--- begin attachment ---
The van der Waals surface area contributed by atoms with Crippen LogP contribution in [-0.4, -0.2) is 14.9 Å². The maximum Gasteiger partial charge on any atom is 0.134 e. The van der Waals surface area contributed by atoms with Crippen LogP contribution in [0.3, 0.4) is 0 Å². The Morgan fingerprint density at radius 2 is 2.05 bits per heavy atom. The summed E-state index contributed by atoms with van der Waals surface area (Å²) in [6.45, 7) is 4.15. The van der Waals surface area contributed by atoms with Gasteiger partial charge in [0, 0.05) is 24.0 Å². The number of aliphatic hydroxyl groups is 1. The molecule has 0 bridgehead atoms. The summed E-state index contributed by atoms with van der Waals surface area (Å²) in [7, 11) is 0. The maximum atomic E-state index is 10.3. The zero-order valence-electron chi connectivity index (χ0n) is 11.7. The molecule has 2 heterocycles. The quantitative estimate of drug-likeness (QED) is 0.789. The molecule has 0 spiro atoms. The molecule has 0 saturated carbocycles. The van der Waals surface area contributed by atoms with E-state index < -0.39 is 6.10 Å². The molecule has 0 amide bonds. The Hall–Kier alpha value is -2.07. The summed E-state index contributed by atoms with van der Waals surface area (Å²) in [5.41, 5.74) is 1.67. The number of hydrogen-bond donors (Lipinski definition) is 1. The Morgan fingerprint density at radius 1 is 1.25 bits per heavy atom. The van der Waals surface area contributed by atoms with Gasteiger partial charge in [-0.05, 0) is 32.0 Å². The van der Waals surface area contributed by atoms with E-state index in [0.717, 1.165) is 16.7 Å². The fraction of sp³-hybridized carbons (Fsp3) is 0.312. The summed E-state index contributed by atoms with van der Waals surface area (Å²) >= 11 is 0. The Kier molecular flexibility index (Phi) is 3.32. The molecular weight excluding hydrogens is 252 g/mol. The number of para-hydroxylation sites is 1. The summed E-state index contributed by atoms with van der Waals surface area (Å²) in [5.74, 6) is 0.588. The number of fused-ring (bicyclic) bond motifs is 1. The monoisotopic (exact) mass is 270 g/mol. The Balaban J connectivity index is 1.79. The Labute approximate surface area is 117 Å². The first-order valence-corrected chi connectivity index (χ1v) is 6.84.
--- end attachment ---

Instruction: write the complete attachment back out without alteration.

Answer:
The van der Waals surface area contributed by atoms with Crippen LogP contribution in [-0.4, -0.2) is 14.9 Å². The maximum Gasteiger partial charge on any atom is 0.134 e. The van der Waals surface area contributed by atoms with Crippen LogP contribution in [0.3, 0.4) is 0 Å². The Morgan fingerprint density at radius 2 is 2.05 bits per heavy atom. The summed E-state index contributed by atoms with van der Waals surface area (Å²) in [6.45, 7) is 4.15. The van der Waals surface area contributed by atoms with Gasteiger partial charge in [0, 0.05) is 24.0 Å². The number of aliphatic hydroxyl groups is 1. The molecule has 0 bridgehead atoms. The summed E-state index contributed by atoms with van der Waals surface area (Å²) in [7, 11) is 0. The maximum atomic E-state index is 10.3. The zero-order valence-electron chi connectivity index (χ0n) is 11.7. The molecule has 2 heterocycles. The quantitative estimate of drug-likeness (QED) is 0.789. The molecule has 0 spiro atoms. The molecule has 0 saturated carbocycles. The van der Waals surface area contributed by atoms with E-state index < -0.39 is 6.10 Å². The molecule has 0 amide bonds. The Hall–Kier alpha value is -2.07. The summed E-state index contributed by atoms with van der Waals surface area (Å²) in [5.41, 5.74) is 1.67. The number of hydrogen-bond donors (Lipinski definition) is 1. The Morgan fingerprint density at radius 1 is 1.25 bits per heavy atom. The van der Waals surface area contributed by atoms with Gasteiger partial charge in [-0.05, 0) is 32.0 Å². The van der Waals surface area contributed by atoms with E-state index in [0.717, 1.165) is 16.7 Å². The fraction of sp³-hybridized carbons (Fsp3) is 0.312. The summed E-state index contributed by atoms with van der Waals surface area (Å²) >= 11 is 0. The Kier molecular flexibility index (Phi) is 3.32. The molecular weight excluding hydrogens is 252 g/mol. The number of para-hydroxylation sites is 1. The summed E-state index contributed by atoms with van der Waals surface area (Å²) in [5.74, 6) is 0.588. The number of fused-ring (bicyclic) bond motifs is 1. The monoisotopic (exact) mass is 270 g/mol. The Balaban J connectivity index is 1.79. The Labute approximate surface area is 117 Å². The first-order valence-corrected chi connectivity index (χ1v) is 6.84.